Seredipity Saturday

(This afternoon’s view of the pond from above the wildflower meadow.)

In between making salsa and chopping up sweet peppers for freezing, I took a short stroll out by the pond to see what’s happening out there lately.  We had a cold front move through last night, bringing a little of the rain we so badly need.  A couple of days of gentle showers would be nice but we’ll take what we can get.

The temperature has cooled down considerably.  We had to break out the blankets last night.  It’s not yet cold enough to turn the heat on, thank goodness.  But too cold to sleep with the windows open.

It has been breezy and downright blustery at times.  The wind did its usual howling, moaning, groaning song throughout the night.

Some of the leaves on the trees have turned yellow and red.  Some of the leaves have been falling.  I think that is due, in part, to the lack of rain.  Driving around the area earlier today, we noticed that the corn and soybean fields are looking pretty dry and brown.

Some of the flowers are going or have gone to seed.  Others — the goldenrod and asters, for instance — are just starting to bloom.

And the bees are still out and about, doing their dance around and on the flowers.  No sign of any butterflies today, and I still have not seen so much as one monarch this year.  That puzzles me greatly.

I’d better get back upstairs and continue my work on the salsa.  It’s looking and tasting pretty good so far.  Although I am grateful for the abundant harvest this year, I will be happy to be finished with all the prepping, canning, and freezing.

Which reminds me…

Joanne asked me why we call it “canning” here in the U.S.  I found a discussion of the subject here.  Since there were a couple of different explanations (meaning no one really knows?), I decided it was best just to give you the link so you can read all about it.  One of these days — perhaps when the weather is cold and gray and there are no more vegetables to preserve — I am going to see what I can find about the history of preserving food.  I think it would be a fascinating subject to study for a little while.

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8 Comments on “Seredipity Saturday”

  1. Who would think that a forum would have sprung up, to discuss bottling versus canning? And it all began with the same question I had, from a fellow Aussie! Now I don’t feel so embarrassed.

    Our weather has been blustery this weekend too ~ warm and blustery and we’re throwing the blankets off!

    Beautiful wildflower pics. I’ve been paying particular attention…we simply don’t have wildflowers growing around here the way you seem to have over there, even though we live in a country area. Strange.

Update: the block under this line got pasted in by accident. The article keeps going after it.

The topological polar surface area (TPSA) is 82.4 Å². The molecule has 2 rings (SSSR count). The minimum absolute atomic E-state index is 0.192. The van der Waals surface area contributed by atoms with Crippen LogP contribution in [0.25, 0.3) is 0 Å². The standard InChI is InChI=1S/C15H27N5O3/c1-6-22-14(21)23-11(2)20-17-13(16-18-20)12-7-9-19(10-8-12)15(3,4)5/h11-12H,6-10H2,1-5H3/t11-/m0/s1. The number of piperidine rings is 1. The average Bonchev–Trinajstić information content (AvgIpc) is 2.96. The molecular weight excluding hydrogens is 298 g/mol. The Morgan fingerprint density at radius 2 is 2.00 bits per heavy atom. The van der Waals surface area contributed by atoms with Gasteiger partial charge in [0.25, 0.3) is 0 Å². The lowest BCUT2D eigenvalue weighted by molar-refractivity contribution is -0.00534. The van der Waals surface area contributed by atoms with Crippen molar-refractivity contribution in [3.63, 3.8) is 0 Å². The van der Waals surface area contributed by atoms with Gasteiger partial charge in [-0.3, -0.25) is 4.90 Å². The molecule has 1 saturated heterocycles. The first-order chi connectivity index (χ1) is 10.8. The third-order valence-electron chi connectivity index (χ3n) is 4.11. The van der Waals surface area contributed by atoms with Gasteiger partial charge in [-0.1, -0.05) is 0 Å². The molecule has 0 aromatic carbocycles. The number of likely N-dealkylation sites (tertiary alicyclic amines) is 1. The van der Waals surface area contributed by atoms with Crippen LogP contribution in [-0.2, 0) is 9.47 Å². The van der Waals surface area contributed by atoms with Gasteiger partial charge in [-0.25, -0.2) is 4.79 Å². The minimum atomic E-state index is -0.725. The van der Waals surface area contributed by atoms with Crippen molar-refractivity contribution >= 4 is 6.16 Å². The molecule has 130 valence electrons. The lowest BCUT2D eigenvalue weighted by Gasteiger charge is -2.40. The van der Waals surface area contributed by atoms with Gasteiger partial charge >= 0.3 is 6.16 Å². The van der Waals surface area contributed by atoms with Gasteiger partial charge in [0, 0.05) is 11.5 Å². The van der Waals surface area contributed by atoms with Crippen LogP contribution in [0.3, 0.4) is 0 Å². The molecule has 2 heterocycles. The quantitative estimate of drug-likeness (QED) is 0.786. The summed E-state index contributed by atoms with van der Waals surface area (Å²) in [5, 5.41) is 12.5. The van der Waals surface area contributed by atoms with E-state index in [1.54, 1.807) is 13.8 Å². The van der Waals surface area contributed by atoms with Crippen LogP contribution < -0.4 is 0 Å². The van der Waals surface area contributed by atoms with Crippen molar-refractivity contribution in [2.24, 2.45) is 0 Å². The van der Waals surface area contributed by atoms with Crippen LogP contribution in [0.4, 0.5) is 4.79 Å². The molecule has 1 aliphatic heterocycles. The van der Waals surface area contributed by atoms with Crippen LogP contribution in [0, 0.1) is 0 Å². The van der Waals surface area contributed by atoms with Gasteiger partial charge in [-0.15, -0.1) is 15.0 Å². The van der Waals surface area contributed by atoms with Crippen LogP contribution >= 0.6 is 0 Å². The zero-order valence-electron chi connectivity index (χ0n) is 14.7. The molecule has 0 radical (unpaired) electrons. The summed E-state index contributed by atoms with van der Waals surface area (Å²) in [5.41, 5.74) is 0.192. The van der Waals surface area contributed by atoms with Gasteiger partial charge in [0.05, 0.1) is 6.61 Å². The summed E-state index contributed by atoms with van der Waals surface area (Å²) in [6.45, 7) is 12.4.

• Robin says:

      Joanne: I don’t think you should have felt embarrassed at all! I have often wondered the same thing even though I grew up hearing it called (and calling it) “canning.” It never made much sense to me either, seeing as how it all goes into jars, not cans. I’ve had an English friends ask as well, but it was one of those things asked in passing and then forgotten before either of us thought to explore it further.

      I always found the way our seasons are opposites fascinating. And enjoyable as it is nice to hear about warm weather when we’re freezing and cold weather when we have sweltering heat here.

      I must confess that our “wildflower” might be a bit of a misnomer when it comes to our wildflower meadow. When we bought the house and property we had to have new septic system installed (no other sewage system out here). The new system included a new leach field. That meant a large swath of ground was dug up and needed to be seeded with grass or something or we could just let it go wild. We decided this was a good time to try out a native wildflower seed mix since the digging and stirring up of the soil was done so all we had to do was mix the seeds with some sand and scatter it. I remember writing somewhere about scattering the seeds as we made it into a family occasion so we would all have some part in the flowers that we hoped would bloom.

      Over the years the flowers have changed. The birds love the meadow and they bring in seeds from other places and leave them in with their deposits. We let the meadows go to seed so the wildlife around us will have food to eat during the winter. It’s better than a bird feeder. 🙂

      • Karma says:

        That sounds really beautful Robin! Do you have any wide shots of the meadow in full bloom?

        • Robin says:

          I do, Karma. I think tomorrow I’ll do a “request” post so I can put up the photos of the baby killdeers and I’ll see if I can find those shots of the meadow in full bloom during the first years when it was really flowering.

  2. Karma says:

    Not too cold for sleeping with windows open although the temps have dropped a bit here. I love sleeping with them open until it is practically time for winter winds to blow through, even if just a little bit. Cool night air helps me sleep – except for last night when it smelled terribly skunky outside! P-U!

    • Robin says:

      I usually feel the same way, Karma, but last night was surprisingly cold.

      When I was a kid I would sleep with my windows open even when it snowed outside because I was always so hot. But blustery, cold winds always made me shut them.

  3. Kel says:

    that bee is quite incredible
    i don’t think our bees look like that
    so velvety and furry


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